Premier John Horgan and Rachna Singh, Parliamentary Secretary for Anti-Racism Initiatives, have issued the following statement on the 73rd anniversary of the adoption of the Universal Declaration on Human Rights by the United Nations (UN) General Assembly:
“Today, we observe Human Rights Day, when countries around the world unite to recognize the rights of every person to live without discrimination, regardless of our differences. As we slowly emerge from the pandemic, we must use the theme of this year’s Human Rights Day – equality – as a guiding principle to keep at the heart of all we do to support each other every day.
“Shifting toward recovery from the pandemic, our government remains focused on rebuilding a better and fairer world for everyone. With a focus on equality for all, we can help break cycles of systemic discrimination, create a more sustainable and inclusive society, and ensure a better future for our children.
“As a Province, we have been taking important steps to combat inequality, address systemic discrimination and uphold human rights.
“Last month, we added Indigenous identity as a protected ground against discrimination in the B.C. Human Rights Code. We also amended the Interpretation Act to make it clear that all provincial laws support and do not diminish the rights of Indigenous Peoples. These amendments were integral pieces of the draft Action Plan for the Declaration on the Rights of Indigenous Peoples Act and a step toward reconciliation in partnership with Indigenous communities and ensuring human rights for all.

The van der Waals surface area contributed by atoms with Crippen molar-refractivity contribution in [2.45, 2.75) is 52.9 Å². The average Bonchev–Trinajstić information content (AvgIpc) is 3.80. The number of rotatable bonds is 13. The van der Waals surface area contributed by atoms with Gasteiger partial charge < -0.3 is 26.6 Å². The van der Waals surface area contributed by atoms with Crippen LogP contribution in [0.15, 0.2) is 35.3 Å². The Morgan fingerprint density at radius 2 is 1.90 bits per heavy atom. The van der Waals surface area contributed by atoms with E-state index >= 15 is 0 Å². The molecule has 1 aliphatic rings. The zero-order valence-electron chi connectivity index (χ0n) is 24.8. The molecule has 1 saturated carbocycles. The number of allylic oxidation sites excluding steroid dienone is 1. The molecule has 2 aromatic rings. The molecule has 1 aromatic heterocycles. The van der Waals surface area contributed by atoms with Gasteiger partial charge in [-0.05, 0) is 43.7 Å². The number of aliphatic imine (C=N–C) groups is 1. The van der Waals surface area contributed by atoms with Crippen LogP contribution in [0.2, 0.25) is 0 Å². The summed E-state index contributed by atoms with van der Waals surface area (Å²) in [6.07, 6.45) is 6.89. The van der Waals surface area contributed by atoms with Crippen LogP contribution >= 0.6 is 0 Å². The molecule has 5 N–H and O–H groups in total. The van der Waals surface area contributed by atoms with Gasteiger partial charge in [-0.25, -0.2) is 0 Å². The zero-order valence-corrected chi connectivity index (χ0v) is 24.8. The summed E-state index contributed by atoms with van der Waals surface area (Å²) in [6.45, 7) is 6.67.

“We are currently engaging with racialized and marginalized communities about how to collect race-based data to improve government services and address systemic barriers. What we hear from communities over the coming months will help to inform how our anti-racism data legislation will be implemented once it is introduced in 2022. This legislation will help tackle inequality head on and pave the way to a more inclusive province.
“We are also committed to making B.C. a province where women, gender-diverse and two-spirit people feel safe. We are starting work on a multi-year action plan to end gender-based violence, with public engagement to start in the new year, and the plan expected to be released later in the year. This important work will address minimum standards for sexual assault response, create more training for police, Crown counsel and justices, and establish core funding for sexual assault centres.
“Every British Columbian deserves the right to live free of discrimination. The changes we are making as a province will promote diversity and inclusion. Today, let’s celebrate our differences and the shared experiences that form our identity as British Columbians, while upholding human rights and equality for all.”
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